Exxaro Resources and Seriti Resources are among companies considering bidding for South32’s South African thermal coal operations, which have been valued at almost $800 million, according to people familiar with the matter.
South32’s South Africa Energy Coal unit, the country’s third-biggest exporter of the fuel, was split into a standalone business earlier this year in preparation for a sale. South32 is soliciting expressions of interest for the assets and MTN. Chairman Phuthuma Nhleko’s Phembani Group is also considering an offer, said the people, who asked not to be identified because the information is not public.
Potential bids may range from about R8 billion to R12 billion ($790 million), the people said. The investment arm of non-profit group Mining Forum of South Africa said it plans to make an offer for a 30% stake.
Exxaro declined to comment. Phembani and Seriti didn’t immediately respond to requests for comment. South32 said it has “commenced a process” to broaden the ownership of its South African coal unit, “consistent with our commitment to further transform our South African operations.’
Exxaro, Seriti and Phembani are all South Africa-based, black-owned companies, reflecting a changing landscape of mining ownership in the country as some of the world’s biggest international miners reduce their holdings.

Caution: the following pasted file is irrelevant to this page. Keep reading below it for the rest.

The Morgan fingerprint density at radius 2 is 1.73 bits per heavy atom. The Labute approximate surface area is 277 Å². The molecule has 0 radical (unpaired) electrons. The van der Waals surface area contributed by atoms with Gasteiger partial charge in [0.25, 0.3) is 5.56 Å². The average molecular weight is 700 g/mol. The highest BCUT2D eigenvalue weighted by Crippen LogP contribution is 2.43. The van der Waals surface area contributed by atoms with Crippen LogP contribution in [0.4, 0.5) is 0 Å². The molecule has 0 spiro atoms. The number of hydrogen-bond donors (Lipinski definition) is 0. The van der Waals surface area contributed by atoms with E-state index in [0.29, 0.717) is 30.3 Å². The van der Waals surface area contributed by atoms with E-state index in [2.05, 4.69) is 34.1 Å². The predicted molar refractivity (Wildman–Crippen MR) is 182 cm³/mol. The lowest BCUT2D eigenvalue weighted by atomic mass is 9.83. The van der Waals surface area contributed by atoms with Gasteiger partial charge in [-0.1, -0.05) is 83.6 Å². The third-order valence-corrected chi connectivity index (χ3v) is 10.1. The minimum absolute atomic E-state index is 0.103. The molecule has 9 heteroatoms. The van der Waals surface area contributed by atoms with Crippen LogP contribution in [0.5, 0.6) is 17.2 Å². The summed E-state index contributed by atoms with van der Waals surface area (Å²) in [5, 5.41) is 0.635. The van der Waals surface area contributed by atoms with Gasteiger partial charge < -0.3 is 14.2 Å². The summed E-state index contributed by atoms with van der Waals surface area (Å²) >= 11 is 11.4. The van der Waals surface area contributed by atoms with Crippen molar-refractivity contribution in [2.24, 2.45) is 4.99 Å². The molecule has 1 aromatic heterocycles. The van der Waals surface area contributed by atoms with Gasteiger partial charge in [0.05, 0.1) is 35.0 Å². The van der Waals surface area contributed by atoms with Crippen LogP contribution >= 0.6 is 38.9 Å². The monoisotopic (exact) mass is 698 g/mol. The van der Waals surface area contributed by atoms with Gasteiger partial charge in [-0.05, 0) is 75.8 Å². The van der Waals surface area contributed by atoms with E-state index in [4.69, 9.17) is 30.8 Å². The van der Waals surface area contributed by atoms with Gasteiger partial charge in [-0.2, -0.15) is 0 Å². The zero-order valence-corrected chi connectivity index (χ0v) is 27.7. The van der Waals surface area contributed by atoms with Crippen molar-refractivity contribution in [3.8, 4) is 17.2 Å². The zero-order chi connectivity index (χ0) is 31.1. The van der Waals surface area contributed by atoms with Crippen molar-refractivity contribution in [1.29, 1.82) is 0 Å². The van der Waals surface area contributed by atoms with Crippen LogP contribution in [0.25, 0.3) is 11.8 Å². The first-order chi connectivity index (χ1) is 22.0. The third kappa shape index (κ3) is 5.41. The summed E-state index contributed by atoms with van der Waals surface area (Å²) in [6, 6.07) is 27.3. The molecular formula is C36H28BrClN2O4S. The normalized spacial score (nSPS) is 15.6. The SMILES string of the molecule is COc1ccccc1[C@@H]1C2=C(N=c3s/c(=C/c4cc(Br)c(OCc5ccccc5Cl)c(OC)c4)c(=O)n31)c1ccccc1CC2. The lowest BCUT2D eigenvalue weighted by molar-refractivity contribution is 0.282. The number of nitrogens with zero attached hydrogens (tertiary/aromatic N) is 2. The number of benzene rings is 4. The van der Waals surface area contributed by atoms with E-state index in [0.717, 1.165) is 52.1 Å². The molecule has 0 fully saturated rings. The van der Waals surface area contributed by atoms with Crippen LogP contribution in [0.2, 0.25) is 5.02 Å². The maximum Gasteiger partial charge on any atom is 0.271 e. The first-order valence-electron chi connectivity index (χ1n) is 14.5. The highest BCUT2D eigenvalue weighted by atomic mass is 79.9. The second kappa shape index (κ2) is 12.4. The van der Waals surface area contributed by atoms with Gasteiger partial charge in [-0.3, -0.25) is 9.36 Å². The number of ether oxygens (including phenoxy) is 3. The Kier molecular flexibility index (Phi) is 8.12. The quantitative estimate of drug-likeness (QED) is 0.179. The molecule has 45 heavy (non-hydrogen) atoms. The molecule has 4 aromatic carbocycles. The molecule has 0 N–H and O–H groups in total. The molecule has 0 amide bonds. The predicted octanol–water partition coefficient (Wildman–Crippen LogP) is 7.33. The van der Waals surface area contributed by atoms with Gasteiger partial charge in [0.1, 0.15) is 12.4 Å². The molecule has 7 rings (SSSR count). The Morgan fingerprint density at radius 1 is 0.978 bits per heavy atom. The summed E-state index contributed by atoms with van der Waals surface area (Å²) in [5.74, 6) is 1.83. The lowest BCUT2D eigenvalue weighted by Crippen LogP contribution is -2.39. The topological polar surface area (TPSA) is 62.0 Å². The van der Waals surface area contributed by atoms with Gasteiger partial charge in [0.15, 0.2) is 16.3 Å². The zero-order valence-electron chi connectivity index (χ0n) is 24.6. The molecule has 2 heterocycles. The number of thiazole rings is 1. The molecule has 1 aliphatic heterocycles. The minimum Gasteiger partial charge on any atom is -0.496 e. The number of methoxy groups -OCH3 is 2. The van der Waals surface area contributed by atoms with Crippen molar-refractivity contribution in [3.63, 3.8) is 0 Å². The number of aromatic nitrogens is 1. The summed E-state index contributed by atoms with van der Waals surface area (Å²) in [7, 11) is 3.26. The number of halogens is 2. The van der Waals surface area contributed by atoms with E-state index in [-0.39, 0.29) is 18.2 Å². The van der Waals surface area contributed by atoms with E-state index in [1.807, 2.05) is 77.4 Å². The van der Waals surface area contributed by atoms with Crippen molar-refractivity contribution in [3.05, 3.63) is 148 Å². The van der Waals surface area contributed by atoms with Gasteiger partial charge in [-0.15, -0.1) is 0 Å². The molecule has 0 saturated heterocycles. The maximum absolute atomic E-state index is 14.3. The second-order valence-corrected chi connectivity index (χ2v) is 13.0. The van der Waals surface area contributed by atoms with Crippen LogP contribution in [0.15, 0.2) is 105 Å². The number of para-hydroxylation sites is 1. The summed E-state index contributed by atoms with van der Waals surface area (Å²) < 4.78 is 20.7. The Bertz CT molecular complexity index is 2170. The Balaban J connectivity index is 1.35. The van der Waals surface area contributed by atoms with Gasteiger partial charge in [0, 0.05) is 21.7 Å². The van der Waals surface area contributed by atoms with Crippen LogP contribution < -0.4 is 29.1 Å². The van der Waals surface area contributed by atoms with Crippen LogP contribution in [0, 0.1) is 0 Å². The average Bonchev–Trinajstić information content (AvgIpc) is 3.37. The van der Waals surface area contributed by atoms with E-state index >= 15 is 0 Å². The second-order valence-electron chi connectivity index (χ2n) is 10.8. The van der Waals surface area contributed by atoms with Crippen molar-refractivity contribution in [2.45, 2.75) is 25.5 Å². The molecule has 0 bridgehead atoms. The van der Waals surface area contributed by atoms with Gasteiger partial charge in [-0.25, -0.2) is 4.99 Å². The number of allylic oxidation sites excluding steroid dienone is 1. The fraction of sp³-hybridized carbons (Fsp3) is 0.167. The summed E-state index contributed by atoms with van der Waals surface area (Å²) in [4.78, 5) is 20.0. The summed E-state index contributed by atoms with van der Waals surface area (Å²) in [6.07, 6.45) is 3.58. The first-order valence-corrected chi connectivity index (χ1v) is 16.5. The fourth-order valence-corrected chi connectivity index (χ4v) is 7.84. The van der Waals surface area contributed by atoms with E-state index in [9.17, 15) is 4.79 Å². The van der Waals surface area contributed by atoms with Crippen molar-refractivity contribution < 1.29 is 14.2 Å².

State power utility Eskom is the country’s biggest buyer of the fuel and the government is pushing companies to boost black involvement in the economy to make up for discrimination during apartheid. Global mining companies are also under growing pressure from investors to divest from the dirtiest fuels.
South32’s energy-coal business in South Africa has three operating mines, which produced almost 29 million metric tons of the fuel last year.
Phembani already controls 8% of the mines and may look to increase those stakes, according to the people. Exxaro may be interested in a bid as part of a consortium, the people said. Seriti bought coal mines and a large deposit from Anglo American earlier this year.
The deal would give potential buyers access to 18 million tons a year of export capacity, or more than a fifth of the total allocation at the Richard Bay Coal Terminal, according to a prospectus that lists Macquarie Group Ltd. and Morgan Stanley as advisers to the sale.
Only shareholders have an automatic right to export through the terminal, which accounts for almost all of the country’s coal-shipping capacity and is the largest on the continent.
South Africa Energy Coal reported R1.4 billion of revenue for the 2018 fiscal year. It is also the third-largest supplier to Eskom.